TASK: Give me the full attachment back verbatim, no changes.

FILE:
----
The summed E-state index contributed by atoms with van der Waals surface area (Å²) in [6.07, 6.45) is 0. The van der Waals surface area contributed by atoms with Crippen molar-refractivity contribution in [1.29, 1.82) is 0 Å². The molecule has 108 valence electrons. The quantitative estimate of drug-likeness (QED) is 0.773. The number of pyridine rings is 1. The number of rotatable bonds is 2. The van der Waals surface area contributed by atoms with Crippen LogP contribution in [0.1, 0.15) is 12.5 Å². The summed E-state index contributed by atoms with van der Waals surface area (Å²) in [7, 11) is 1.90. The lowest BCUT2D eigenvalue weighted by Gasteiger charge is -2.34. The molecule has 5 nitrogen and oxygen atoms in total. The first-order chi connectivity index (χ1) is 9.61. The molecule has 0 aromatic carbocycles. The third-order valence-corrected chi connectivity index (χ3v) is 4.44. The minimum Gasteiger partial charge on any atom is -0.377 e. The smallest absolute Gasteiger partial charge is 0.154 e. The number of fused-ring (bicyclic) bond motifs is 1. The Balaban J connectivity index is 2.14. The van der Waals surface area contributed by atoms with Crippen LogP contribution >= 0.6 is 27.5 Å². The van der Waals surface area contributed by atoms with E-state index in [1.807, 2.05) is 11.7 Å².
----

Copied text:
The summed E-state index contributed by atoms with van der Waals surface area (Å²) in [6.07, 6.45) is 0. The van der Waals surface area contributed by atoms with Crippen molar-refractivity contribution in [1.29, 1.82) is 0 Å². The molecule has 108 valence electrons. The quantitative estimate of drug-likeness (QED) is 0.773. The number of pyridine rings is 1. The number of rotatable bonds is 2. The van der Waals surface area contributed by atoms with Crippen LogP contribution in [0.1, 0.15) is 12.5 Å². The summed E-state index contributed by atoms with van der Waals surface area (Å²) in [7, 11) is 1.90. The lowest BCUT2D eigenvalue weighted by Gasteiger charge is -2.34. The molecule has 5 nitrogen and oxygen atoms in total. The first-order chi connectivity index (χ1) is 9.61. The molecule has 0 aromatic carbocycles. The third-order valence-corrected chi connectivity index (χ3v) is 4.44. The minimum Gasteiger partial charge on any atom is -0.377 e. The smallest absolute Gasteiger partial charge is 0.154 e. The number of fused-ring (bicyclic) bond motifs is 1. The Balaban J connectivity index is 2.14. The van der Waals surface area contributed by atoms with Crippen LogP contribution >= 0.6 is 27.5 Å². The van der Waals surface area contributed by atoms with E-state index in [1.807, 2.05) is 11.7 Å².